Characters Discussed

(Great Characters in Literature)

James (Jim) Dixon

James (Jim) Dixon, a first-year lecturer in history at an English provincial college. Jim comes from a lower-middle-class background, which puts him at a disadvantage with the comparatively well-to-do Professor Welch, upon whom he is dependent for renewal of his lecturing contract for another year. Jim has little interest in his subject, medieval history. Instead, he likes attractive women and drinking, interests that are genuine and unpretentious but unlikely to gain him employment.

Margaret Peel

Margaret Peel, a sour, neurotic senior lecturer at the same college who is involved with Jim. The relationship is not a happy one. Margaret uses her emotional instability as a means of blackmailing Jim and others into meeting her needs, even going so far as to fake a suicide attempt. She seems to be incapable of acting spontaneously, and in this and many other regards she is shown to be in direct contrast to Christine Callaghan.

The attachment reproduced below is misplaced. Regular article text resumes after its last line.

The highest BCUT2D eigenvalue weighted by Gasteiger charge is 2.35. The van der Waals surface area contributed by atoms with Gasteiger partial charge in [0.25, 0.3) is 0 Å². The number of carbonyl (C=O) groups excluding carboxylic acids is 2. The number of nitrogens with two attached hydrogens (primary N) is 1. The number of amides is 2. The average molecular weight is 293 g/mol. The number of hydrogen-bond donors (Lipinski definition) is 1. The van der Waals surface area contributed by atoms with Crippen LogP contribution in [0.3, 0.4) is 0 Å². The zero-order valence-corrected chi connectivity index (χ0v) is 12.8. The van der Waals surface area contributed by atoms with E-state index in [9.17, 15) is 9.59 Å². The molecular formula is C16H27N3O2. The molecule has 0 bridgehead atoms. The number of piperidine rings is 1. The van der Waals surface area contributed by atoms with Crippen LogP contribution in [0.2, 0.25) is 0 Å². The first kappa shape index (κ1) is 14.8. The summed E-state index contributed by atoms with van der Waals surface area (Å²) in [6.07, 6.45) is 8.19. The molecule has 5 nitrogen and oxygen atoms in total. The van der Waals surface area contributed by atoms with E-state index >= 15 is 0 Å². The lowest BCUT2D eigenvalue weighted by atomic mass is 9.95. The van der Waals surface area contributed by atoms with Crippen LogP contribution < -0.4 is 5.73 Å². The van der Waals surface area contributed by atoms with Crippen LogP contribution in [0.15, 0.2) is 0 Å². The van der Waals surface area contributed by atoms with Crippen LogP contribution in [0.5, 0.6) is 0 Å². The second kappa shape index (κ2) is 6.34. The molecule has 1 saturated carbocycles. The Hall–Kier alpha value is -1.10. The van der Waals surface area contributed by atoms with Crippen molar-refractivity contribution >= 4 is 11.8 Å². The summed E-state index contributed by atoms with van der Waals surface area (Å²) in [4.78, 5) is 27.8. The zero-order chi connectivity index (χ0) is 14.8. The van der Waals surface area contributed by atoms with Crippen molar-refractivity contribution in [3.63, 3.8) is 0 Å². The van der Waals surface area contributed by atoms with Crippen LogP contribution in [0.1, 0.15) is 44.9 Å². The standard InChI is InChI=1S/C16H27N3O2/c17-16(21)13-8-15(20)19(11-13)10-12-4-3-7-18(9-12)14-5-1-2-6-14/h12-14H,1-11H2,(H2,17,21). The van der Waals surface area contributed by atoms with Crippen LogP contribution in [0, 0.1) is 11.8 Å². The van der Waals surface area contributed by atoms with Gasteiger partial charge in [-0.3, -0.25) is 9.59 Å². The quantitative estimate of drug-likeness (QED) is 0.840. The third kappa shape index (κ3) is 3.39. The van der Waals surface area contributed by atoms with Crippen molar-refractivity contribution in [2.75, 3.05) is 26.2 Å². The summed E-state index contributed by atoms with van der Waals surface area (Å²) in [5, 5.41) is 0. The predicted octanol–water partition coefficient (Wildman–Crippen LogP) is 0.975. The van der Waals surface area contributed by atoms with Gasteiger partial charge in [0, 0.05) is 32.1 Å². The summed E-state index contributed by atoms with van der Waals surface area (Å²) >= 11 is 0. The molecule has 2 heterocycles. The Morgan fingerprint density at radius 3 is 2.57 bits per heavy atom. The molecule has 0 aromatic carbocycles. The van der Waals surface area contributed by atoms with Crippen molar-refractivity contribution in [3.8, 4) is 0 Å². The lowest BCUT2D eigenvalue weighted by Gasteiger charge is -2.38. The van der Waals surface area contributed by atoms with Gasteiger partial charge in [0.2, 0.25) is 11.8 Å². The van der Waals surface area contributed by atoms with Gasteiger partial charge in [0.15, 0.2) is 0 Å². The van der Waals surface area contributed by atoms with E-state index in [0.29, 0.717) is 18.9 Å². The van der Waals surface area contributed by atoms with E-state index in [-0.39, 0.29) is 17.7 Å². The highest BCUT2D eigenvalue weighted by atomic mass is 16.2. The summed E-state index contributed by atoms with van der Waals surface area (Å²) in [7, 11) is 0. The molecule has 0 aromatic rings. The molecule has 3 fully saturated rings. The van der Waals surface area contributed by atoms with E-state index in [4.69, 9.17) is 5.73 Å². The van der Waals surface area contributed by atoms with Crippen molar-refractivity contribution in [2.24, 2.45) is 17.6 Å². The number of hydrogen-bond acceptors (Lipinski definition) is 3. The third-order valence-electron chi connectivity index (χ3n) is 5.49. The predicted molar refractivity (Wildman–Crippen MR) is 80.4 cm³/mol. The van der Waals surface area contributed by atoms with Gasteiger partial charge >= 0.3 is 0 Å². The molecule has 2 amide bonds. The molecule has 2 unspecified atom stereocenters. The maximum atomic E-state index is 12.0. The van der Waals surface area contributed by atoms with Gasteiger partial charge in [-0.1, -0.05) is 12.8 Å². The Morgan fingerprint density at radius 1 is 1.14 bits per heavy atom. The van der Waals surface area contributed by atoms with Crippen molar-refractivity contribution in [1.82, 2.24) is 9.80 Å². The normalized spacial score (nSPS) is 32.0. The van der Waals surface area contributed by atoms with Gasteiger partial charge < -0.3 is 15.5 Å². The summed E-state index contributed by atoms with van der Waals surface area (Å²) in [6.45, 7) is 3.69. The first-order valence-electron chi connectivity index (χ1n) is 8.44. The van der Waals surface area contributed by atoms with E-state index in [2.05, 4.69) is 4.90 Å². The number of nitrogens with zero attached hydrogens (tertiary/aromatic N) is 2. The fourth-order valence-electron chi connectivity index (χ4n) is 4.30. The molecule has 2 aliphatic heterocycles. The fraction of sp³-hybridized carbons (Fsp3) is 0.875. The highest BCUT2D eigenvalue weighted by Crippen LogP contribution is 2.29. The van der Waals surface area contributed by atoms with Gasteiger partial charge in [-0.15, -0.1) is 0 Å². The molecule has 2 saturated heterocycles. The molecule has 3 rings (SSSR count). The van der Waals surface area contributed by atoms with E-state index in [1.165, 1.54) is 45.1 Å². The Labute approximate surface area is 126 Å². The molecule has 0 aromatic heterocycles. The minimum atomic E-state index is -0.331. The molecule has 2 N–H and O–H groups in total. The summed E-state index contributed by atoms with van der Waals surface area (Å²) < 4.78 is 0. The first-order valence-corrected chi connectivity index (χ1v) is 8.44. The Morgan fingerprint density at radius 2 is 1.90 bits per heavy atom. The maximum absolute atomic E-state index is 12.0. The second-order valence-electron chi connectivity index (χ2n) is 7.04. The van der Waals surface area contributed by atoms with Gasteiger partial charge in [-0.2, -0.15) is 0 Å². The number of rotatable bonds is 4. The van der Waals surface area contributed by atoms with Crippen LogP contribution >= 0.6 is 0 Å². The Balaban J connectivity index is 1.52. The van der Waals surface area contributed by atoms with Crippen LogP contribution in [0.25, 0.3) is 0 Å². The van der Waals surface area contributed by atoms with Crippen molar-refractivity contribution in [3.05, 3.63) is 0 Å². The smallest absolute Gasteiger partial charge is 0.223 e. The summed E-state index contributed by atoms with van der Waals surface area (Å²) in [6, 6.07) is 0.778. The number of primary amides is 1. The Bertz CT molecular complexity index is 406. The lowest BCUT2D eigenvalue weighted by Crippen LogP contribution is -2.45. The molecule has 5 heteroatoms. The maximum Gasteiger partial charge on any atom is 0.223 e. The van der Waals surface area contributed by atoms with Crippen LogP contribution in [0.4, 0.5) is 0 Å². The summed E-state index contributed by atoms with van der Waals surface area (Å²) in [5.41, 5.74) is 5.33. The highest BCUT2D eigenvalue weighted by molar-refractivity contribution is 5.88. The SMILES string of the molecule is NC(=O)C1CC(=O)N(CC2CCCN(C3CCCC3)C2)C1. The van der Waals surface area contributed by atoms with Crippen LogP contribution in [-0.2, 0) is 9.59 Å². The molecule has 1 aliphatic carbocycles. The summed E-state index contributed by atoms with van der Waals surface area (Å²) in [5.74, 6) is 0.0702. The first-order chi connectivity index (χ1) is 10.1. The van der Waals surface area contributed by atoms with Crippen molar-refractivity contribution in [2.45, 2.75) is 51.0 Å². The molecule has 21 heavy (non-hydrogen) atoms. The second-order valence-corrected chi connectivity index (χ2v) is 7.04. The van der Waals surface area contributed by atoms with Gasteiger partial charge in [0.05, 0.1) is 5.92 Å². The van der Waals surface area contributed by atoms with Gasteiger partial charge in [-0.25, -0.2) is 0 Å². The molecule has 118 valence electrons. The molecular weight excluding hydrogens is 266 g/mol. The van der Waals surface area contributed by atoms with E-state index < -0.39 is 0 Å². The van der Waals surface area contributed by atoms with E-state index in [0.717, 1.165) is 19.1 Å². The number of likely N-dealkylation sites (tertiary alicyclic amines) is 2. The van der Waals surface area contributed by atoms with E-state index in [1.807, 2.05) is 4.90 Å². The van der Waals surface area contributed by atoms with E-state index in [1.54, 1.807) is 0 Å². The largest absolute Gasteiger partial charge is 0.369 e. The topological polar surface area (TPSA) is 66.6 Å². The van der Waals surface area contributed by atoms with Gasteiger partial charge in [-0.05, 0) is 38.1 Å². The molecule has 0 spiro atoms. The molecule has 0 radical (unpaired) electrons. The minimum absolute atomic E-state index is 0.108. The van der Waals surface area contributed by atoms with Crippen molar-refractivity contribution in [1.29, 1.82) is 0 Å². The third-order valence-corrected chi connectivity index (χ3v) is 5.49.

Professor “Neddy” Welch

Professor “Neddy” Welch, the inane but menacing figure who represents everything about the arts that Jim both fears and detests. His dominant trait is obliviousness, which sometimes results in actions that appear to be malicious. His interests in music and folk culture may be mere poses intended to establish status, and he behaves as if he were at a prestigious school such as Oxford rather than the second-rate provincial...

(The entire section is 508 words.)


(Beacham's Encyclopedia of Popular Fiction)

There is more than a touch of the picaresque rogue in Jim Dixon. Jim perpetrates a succession of practical jokes, tricks, and deceptions on...

(The entire section is 148 words.)